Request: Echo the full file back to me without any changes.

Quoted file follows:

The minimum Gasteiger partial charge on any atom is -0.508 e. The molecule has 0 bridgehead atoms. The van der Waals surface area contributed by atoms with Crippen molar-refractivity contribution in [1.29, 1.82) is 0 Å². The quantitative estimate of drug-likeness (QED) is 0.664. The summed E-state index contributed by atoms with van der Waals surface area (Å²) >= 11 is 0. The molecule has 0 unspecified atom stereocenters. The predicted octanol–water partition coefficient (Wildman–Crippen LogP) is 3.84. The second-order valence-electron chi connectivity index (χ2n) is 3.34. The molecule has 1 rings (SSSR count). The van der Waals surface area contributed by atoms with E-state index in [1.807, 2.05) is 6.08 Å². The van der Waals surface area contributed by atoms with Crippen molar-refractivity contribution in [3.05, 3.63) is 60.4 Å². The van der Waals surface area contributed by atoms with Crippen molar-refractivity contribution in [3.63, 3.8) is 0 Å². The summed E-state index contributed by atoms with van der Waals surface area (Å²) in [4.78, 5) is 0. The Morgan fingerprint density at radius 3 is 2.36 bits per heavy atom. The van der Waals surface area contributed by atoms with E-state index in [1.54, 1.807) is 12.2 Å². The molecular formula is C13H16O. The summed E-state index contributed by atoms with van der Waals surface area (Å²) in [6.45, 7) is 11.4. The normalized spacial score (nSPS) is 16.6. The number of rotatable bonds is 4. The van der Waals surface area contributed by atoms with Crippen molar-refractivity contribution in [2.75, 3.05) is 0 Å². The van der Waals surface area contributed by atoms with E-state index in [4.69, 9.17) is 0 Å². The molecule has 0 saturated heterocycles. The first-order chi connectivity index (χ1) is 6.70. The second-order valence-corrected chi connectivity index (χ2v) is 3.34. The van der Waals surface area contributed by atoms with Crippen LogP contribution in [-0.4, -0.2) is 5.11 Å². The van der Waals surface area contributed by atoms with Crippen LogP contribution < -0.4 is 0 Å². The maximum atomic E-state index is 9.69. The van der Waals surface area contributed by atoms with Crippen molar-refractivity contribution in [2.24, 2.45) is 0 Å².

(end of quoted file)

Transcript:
The minimum Gasteiger partial charge on any atom is -0.508 e. The molecule has 0 bridgehead atoms. The van der Waals surface area contributed by atoms with Crippen molar-refractivity contribution in [1.29, 1.82) is 0 Å². The quantitative estimate of drug-likeness (QED) is 0.664. The summed E-state index contributed by atoms with van der Waals surface area (Å²) >= 11 is 0. The molecule has 0 unspecified atom stereocenters. The predicted octanol–water partition coefficient (Wildman–Crippen LogP) is 3.84. The second-order valence-electron chi connectivity index (χ2n) is 3.34. The molecule has 1 rings (SSSR count). The van der Waals surface area contributed by atoms with E-state index in [1.807, 2.05) is 6.08 Å². The van der Waals surface area contributed by atoms with Crippen molar-refractivity contribution in [3.05, 3.63) is 60.4 Å². The van der Waals surface area contributed by atoms with Crippen molar-refractivity contribution in [3.63, 3.8) is 0 Å². The summed E-state index contributed by atoms with van der Waals surface area (Å²) in [4.78, 5) is 0. The Morgan fingerprint density at radius 3 is 2.36 bits per heavy atom. The van der Waals surface area contributed by atoms with E-state index in [1.54, 1.807) is 12.2 Å². The molecular formula is C13H16O. The summed E-state index contributed by atoms with van der Waals surface area (Å²) in [6.45, 7) is 11.4. The normalized spacial score (nSPS) is 16.6. The number of rotatable bonds is 4. The van der Waals surface area contributed by atoms with Crippen molar-refractivity contribution in [2.75, 3.05) is 0 Å². The van der Waals surface area contributed by atoms with E-state index in [4.69, 9.17) is 0 Å². The molecule has 0 saturated heterocycles. The first-order chi connectivity index (χ1) is 6.70. The second-order valence-corrected chi connectivity index (χ2v) is 3.34. The van der Waals surface area contributed by atoms with Crippen LogP contribution in [-0.4, -0.2) is 5.11 Å². The van der Waals surface area contributed by atoms with Crippen LogP contribution < -0.4 is 0 Å². The maximum atomic E-state index is 9.69. The van der Waals surface area contributed by atoms with Crippen molar-refractivity contribution in [2.24, 2.45) is 0 Å².